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Time-out: How do you sign "time-out"* in ASL?
* In this circumstance we are discussing "time out" as in "an imposed temporary suspension of activities, especially the separation of a misbehaving child from one or more playmates as a disciplinary measure." (Source: Oxford).
The phrase "time-out"* is a concept the signing of which is strongly influenced by context and environment. There are a number of common / acceptable (i.e. "right") ways to sign "time-out."
In environments (such as a school) where there are lots of children engaged in lots of interactive activities and where the form of the time-out activity is highly variable (such as sitting in a corner, standing in a corner, sitting on a bench, standing in a designated area, sitting on the grass in a specified area, etc.), it is likely that the expression of "time out" will have evolved into or adopted a very quick (fairly low-effort) signed expression due to its being used frequently over a long period of time. A sign used by a school will likely not involve much expansion or specific directives (such as go sit in the corner) because there may be common situations (in need of a time-out) when a corner is not available. Thus a quick, single sign such as the "TIME-OUT"-[T-sign / sports gesture] or the PAUSE sign will tend to be popular.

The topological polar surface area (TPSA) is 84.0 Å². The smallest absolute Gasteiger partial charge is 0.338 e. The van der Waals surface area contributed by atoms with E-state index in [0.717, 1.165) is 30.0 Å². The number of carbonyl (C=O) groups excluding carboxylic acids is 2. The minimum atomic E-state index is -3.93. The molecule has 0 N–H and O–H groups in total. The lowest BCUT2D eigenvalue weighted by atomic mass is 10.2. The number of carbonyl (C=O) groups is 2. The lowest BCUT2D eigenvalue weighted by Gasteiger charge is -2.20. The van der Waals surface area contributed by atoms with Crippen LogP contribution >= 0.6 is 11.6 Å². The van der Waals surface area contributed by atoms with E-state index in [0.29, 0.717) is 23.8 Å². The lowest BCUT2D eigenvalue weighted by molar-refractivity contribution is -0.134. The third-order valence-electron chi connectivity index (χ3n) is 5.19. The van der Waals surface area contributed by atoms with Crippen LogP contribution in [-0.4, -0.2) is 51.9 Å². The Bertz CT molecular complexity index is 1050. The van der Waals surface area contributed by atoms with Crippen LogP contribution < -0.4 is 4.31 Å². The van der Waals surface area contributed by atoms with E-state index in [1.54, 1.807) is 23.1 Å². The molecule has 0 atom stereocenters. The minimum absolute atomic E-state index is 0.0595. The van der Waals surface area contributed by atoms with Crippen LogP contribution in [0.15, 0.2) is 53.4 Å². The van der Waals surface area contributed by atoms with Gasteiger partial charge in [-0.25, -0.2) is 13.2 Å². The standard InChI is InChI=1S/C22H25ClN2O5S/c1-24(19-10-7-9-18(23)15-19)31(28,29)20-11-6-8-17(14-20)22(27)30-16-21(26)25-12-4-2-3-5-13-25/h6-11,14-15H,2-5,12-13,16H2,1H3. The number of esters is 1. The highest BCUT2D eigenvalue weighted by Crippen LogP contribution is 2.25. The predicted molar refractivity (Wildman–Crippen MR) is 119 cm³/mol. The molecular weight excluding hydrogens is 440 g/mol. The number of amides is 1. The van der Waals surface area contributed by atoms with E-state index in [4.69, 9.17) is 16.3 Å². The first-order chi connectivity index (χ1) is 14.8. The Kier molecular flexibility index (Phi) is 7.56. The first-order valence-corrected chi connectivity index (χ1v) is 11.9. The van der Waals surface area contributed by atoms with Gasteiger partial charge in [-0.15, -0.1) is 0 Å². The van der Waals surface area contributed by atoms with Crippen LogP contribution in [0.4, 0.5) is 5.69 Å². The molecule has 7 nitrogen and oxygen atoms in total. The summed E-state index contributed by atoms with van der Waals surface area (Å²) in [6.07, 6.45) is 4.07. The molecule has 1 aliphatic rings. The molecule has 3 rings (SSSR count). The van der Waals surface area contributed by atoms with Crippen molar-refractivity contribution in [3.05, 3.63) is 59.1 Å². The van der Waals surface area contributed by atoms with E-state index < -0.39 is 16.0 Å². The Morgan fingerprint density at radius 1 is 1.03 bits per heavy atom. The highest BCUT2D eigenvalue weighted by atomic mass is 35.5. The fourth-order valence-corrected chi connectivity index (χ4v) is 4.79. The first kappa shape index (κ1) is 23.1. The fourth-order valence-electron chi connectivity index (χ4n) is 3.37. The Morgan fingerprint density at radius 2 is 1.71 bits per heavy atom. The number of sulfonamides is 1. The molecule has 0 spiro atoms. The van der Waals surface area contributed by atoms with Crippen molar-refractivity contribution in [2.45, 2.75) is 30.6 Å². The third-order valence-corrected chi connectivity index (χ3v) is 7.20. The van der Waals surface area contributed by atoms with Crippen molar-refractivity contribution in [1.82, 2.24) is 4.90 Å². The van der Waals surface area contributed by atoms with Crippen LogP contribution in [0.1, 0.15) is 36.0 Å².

TIME-OUT-[T-sign / sports gesture]
In smaller or more contained environments such as homes and/or individual classrooms the concept of "time out" is often more commonly expressed by simply stating the desired actions associated with a time-out. For example, "GO SIT." The parent or caregiver does the sign "GO" in the direction of a specific chair or corner associated with being in a time out. Usually there is no need for a separate sign for time out in such "high-context" environments. If a parent stands up, walks over to the table, grabs a chair and places it facing the corner -- it is pretty obvious to most children that they are being directed to do a "time-out." If the child hesitates or seems unclear then the parent starts adding more signs (such as: GO-there SIT!) or even physically assisting the child to the chair.** Eventually upon being told "GO-[go there to the corner] SIT!" the child will be expected to get the chair themselves and sit in the corner (or sit there without a chair).
It is certainly common and acceptable to use various expansive approaches to creating the meaning of "time-out" by signing such things as FINISH-[one-handed / "knock it off"], PAUSE, or STOP and then adding GO BEDROOM or GO CORNER.
It is not uncommon for parents of Deaf children to even do the "TIME-OUT"-[T-sign / sports gesture] and point toward the corner or bedroom in which the time-out is to occur.
A separate but related concept is: "To be placed in time-out" and / or "to place in time out."
The concept of "being placed by authority into a specific situation"
* "time out" as in "an imposed temporary suspension of activities, especially the separation of a misbehaving child from one or more playmates as a disciplinary measure." (Source: Oxford).
** Ever so gently of course.
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